One of the biggest disappointments with movies is when everything is seemingly perfect on paper; the right experienced director, proven cast, good story, and strong cinematography and production design, but for some reason, none of it seems to fully come alive on screen. Apostle is exactly this type of film.
Synopsis: The year is 1905. Thomas Richardson travels to a remote island to rescue his sister after she’s kidnapped by a mysterious religious cult demanding a ransom for her safe return. It soon becomes clear that the cult will regret the day it baited this man, as he digs deeper and deeper into the secrets and lies upon which the commune is built. (Netflix)
Starring: Dan Stevens, Michael Sheen, and Mark Lewis Jones
Writer: Gareth Evans
Director: Gareth Evans
Running Time: 130mins
Strangely borrowing large elements of The Wicker Man, Apostle centers around Thomas Richardson (Stevens), a former preacher who has been forced away from faith. Thomas ventures to a mysterious island in search of his kidnapped sister who is being held for ransom. Upon his arrival, he quickly realizes that the island’s inhabitants are made up of a strange religious cult whose livelihood revolves around worshipping the island’s Goddess. The town is run by the trio Prophet Malcolm (Sheen), Quinn (Jones) and Frank (Paul Higgins) all of whom keep the island’s secrets to protect it from outside intruders and those from within seeking to change their way of life at whatever the cost. It is only when Thomas starts to discover the island’s true purpose for himself that everything around him begins to show its sinister nature but the revelation comes too late into the film whereby your patience and attention will most likely have already waned.
As stated previously, on paper Apostle has the structure of a good film. Writer and Director Gareth Evans’ theme for how real horror lies in how far man is capable of going when intending to harm another comes across in an authentic manner throughout Apostle, however, its execution of these thematic elements seemed to be the biggest setback because at no point did they ever feel original.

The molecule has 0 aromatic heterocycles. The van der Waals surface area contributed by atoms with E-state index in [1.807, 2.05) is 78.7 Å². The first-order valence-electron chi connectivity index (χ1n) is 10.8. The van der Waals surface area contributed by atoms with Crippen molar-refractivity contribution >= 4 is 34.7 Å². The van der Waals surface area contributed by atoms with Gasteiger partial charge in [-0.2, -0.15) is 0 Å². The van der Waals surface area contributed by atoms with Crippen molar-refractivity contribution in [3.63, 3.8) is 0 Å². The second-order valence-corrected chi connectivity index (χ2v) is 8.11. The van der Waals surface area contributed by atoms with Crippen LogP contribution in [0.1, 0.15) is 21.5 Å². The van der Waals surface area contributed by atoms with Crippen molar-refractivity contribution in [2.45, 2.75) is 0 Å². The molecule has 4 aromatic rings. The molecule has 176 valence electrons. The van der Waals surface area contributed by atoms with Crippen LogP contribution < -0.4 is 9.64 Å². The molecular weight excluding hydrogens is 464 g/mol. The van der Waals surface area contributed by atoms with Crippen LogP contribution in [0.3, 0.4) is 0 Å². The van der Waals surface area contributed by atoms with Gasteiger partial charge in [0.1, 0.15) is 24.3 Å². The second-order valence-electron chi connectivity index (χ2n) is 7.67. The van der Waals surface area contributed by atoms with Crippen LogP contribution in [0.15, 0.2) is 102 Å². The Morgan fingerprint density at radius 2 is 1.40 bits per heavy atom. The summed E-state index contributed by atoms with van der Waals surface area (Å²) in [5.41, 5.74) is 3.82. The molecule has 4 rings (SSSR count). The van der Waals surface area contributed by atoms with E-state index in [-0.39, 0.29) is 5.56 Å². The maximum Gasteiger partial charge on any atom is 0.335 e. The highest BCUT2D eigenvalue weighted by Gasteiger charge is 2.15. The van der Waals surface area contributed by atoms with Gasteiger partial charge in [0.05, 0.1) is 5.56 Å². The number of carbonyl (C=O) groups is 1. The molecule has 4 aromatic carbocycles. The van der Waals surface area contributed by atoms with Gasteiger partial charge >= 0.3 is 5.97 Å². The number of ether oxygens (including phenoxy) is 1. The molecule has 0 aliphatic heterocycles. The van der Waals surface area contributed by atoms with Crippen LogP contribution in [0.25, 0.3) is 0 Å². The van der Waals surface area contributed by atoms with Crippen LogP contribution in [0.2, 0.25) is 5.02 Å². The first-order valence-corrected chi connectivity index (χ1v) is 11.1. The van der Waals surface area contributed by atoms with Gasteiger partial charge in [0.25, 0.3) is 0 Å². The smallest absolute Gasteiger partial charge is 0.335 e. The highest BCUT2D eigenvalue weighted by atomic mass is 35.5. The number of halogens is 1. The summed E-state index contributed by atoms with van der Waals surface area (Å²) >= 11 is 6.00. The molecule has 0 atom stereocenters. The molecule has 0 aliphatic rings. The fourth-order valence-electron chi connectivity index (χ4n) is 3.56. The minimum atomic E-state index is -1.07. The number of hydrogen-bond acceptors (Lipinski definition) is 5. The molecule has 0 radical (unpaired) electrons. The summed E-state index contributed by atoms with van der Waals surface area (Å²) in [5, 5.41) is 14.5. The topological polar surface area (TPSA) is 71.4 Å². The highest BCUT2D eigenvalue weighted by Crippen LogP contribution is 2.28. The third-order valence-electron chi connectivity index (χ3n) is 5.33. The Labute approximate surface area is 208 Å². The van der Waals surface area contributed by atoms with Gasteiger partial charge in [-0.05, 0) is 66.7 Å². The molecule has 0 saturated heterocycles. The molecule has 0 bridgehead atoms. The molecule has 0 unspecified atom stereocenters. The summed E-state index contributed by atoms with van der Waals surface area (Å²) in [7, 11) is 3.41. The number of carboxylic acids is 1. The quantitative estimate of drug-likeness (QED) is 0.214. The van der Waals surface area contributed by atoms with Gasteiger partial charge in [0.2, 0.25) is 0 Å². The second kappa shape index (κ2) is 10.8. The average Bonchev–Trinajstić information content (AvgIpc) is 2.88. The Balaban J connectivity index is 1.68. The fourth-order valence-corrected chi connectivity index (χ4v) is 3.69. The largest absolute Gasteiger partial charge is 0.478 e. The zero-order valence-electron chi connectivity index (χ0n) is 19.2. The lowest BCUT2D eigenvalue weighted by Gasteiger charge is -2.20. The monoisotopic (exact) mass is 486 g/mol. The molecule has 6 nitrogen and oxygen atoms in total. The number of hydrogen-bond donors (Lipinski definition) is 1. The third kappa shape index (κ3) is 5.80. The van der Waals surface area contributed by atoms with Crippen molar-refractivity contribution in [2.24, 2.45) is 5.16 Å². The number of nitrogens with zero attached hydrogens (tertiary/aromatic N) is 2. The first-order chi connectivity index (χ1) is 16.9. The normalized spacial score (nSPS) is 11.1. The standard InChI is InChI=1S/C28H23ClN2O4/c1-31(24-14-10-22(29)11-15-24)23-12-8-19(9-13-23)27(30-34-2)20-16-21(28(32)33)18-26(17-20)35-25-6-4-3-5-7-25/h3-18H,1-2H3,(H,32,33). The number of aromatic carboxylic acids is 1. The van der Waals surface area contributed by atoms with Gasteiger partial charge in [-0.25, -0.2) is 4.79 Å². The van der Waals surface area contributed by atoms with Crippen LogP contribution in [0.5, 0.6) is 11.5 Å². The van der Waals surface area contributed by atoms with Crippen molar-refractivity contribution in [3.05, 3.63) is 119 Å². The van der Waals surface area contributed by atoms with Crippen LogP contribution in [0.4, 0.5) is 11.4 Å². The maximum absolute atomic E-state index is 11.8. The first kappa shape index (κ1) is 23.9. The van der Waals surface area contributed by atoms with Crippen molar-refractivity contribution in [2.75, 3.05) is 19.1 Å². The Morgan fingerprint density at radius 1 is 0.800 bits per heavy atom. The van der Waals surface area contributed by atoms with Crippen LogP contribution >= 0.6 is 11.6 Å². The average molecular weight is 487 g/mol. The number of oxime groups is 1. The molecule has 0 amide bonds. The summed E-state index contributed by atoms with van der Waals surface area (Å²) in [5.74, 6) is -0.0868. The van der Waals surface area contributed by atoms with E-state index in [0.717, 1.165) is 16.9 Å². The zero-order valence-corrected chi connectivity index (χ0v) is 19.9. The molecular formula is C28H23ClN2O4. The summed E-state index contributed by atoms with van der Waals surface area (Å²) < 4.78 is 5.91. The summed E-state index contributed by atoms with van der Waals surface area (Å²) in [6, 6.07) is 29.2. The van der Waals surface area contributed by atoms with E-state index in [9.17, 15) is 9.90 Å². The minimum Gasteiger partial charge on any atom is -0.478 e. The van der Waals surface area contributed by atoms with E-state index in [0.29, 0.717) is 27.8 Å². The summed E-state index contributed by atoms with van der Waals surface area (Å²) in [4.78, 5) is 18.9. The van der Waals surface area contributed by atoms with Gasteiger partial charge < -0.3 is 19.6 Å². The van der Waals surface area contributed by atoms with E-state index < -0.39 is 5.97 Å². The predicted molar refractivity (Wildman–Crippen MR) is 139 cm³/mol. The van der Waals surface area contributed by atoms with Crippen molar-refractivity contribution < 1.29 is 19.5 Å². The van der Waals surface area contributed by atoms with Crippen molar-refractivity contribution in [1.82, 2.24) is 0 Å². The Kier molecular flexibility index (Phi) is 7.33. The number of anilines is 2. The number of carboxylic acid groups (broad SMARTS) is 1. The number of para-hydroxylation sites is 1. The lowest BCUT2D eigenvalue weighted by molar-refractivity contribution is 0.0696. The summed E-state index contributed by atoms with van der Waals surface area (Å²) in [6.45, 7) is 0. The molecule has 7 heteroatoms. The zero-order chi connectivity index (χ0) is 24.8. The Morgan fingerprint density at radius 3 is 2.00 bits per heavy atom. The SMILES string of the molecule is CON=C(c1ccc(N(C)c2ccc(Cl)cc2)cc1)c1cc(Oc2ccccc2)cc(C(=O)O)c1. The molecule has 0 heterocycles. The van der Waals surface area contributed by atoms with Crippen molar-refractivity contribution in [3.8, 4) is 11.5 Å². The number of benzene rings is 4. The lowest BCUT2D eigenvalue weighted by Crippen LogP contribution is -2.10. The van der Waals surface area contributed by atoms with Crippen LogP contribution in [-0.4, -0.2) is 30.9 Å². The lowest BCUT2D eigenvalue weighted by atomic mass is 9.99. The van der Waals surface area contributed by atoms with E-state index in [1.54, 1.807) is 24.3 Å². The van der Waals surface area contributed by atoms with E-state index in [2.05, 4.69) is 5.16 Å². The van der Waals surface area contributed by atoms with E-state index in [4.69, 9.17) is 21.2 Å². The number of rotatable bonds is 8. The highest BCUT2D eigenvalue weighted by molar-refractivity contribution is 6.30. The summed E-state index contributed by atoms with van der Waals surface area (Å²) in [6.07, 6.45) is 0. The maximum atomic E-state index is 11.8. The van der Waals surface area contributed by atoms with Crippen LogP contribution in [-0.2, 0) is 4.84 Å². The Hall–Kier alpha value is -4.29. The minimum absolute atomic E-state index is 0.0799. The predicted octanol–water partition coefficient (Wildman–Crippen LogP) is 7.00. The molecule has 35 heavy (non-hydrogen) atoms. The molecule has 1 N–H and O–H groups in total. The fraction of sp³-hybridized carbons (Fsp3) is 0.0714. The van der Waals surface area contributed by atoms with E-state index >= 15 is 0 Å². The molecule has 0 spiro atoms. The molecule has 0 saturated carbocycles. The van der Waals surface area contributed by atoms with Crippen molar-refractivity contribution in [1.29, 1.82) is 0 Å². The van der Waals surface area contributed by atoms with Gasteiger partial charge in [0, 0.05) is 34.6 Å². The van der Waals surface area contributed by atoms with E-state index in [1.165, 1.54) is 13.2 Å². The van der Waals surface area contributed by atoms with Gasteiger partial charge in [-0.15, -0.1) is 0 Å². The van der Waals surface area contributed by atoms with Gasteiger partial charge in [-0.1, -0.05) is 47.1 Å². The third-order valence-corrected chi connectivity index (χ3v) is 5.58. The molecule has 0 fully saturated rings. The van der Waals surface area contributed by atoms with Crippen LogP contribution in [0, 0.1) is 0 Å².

This is not to say that Apostle didn’t possess some good qualities. The main actors’ performances, all of whom are experienced, did a solid job of filling in the emptiness that the film sometimes left around their characters. Dan Stevens has a unique way that is grounded inside his manic ticks and quirks that causes your attention to focus towards him anytime he’s onscreen no matter what he may be doing or saying. Michael Sheen is in a similar company as he delivers several of the film’s best monologues but who also seems to be giving a performance that he has done many times over in his sleep.
However, it was Mark Lewis Jones’ performance as Quinn that led him to be the most compelling character of Apostle. Sadly, his real performance doesn’t properly arrive until the latter half of the movie, but for me, he was one of the major redeeming qualities of the movie. Jones’ is part of one of the best scenes of the entire film as he attempts to “purify” a young boy who is bolted to a table by slowly turning a large screw into the top of the man’s skull all while delivering a chilling warning to those that are watching. Yes, it’s as brutal as it sounds. Again, therein lies the film’s problem because Apostle is rife with these compelling moments but even together they are not enough to comprise a good movie from start to finish.
The ingredients were there but the finished product was not. There were a few enjoyable parts in Apostle but overall, the semi-interesting story and the occasionally well-done performance just weren’t enough to entertain. The film’s attempt to create fear by examining the depths of man’s depravity instead of the usual paranormal elements were commendable but the end result never fully materialized which was disappointing and will leave viewers wanting more.